Chadwell: To some degree. Most of what you see currently is new sidewalks and some cosmetic areas for downtown. We helped with some grant funds and planning resources and things like that. We also have a downtown revitalization program that has small matching grants for businesses that want to locate downtown, or existing businesses that want to improve their buildings. NEDC can make exterior grants available. We also have Commercial Development Grants.
LB: Tell us more about your office facility.
Chadwell: We own this building. It is a bank building that went through several buyouts and mergers. Working with the chamber we have made it a resource center where our small businesses can hold meetings, training seminars, and things of that nature. We have a kitchen upstairs adjoining our meeting rooms. It is an invaluable tool for the NEDC and local businesses.
LB: There is also a tourist attraction upstairs?
Chadwell: For sure, the Highway 67 Rock N Roll Hall of Fame Museum is upstairs.
We get folks from all over (the world) stopping in to visit.
LB: Julie, you have been patient so far. Where does the Newport Chamber of Commerce come in with all of this?
Allen: The Chamber works hand in hand with the NEDC. It helps being in the same building. I guess the best way to express our mission is outreach and improving the quality of life in Newport. We reach out to our current businesses and communicate with them. We want to know what’s going on, the good and the bad. We are always trying to find ways to help. If good things are happening, we want to share it. Then, we are big on tourism, actively working on ways to draw visitors and new residents.
LB: For a town this size, Newport has a couple big festivals.
Allen: We have things going on constantly but our two biggest festivals are Portfest and Depot Days. Portfest is held the first weekend in June each year and pulls in thousands to Jackson Port State Park. It is a two day festival with good headlining entertainment on Friday and Saturday nights. Depot Days is the last Saturday of September and celebrates downtown Newport and the Rock N Roll Highway with lots of food and great music. While Depot Days is not a big as Portfest, it is growing. It is really a fun day downtown.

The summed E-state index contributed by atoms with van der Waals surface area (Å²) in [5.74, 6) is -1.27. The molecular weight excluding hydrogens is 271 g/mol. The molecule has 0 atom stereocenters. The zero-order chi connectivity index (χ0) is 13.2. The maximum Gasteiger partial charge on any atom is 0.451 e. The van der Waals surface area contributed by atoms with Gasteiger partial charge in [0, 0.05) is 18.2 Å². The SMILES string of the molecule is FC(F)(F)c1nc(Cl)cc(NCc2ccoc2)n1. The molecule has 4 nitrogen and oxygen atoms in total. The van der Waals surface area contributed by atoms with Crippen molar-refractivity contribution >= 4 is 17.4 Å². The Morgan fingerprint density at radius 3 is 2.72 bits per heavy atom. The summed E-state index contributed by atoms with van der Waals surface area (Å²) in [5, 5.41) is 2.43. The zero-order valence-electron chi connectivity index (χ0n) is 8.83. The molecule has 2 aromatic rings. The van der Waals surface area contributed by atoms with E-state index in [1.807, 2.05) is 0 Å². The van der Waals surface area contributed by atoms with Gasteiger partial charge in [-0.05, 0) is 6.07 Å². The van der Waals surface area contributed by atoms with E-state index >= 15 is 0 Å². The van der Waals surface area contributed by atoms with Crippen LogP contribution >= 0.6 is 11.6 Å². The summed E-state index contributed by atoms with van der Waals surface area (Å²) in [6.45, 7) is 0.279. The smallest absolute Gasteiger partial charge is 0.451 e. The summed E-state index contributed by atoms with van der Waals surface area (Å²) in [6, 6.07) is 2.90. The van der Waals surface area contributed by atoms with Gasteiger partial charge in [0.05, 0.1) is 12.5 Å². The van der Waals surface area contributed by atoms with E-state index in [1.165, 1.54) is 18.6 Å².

LB: I would consider the Newport Chamber one of the most active for a town this size. Is that a fair assessment?
Allen: I never really thought about it. We are fortunate. We have a great community with a lot of good folks that love it here and want to see it grow. We have a great facility to work out of and a ton of resources available to us. Newport is a great place to live an work and although being Chamber Director is my job, it is a great place to promote. It is truly satisfying to see it grow. I can’t say enough about the volunteers in the community.
We couldn’t do it with out them. They work tirelessly on every project. I think Jon will agree, it is a great group to work with.
Chadwell: I totally agree. Hundreds, perhaps thousands of volunteer hours go into these festivals, the art show each February, plus all the other activities and events. We always have a band of volunteers ready to help. Sure makes our jobs a lot easier.
University of Arkansas Clinton School of Public Service will host Dr. Sedef Akgüngör, in partnership with Philander Smith College, as a Fulbright Scholar in Residence until the end of February 2015.
During her time at the Clinton School of Public Service and Philander Smith College, Dr. Akgüngör will work with both schools to develop and deliver a course in Economics for Global Issues at Philander Smith and a graduate course in community economic development designed for the Clinton School.
“We are very excited to welcome Dr. Sedef Akgüngör to the Clinton School and Philander Smith,” said Ellen Fitzpatrick, director of international programs at the Clinton School. “Her deep experience in regional economic development will lend important expertise for us to integrate community development into our course offerings at the Clinton School.”
Dr. Akgüngör is a well-recognized economist and internationalist from Turkey and will work with Philander Smith to develop and teach a course that addresses the political economy of global problems, including issues in global public health and the economic roots to conflict and terrorism for the fall semester 2014.
Dr. Akgüngör’s duties as vice dean in the Faculty of Business at Dokuz Eylul University will be very helpful in assisting Philander Smith in establishing new courses with an international component. For the last five years, she has played an active role in designing the undergraduate curricula to be compatible with the European Higher Commission at Dokuz Eylul University, which allows for increased student mobility through the Erasmus program.
During her time in Central Arkansas, along with designing a course in Economics for Public Service, Dr. Akgüngör will be involved in other campus activities at both the Clinton School and Philander Smith. She will host a Public Program at the Clinton School and interact with the International Club and speak to incoming freshman at Philander Smith College.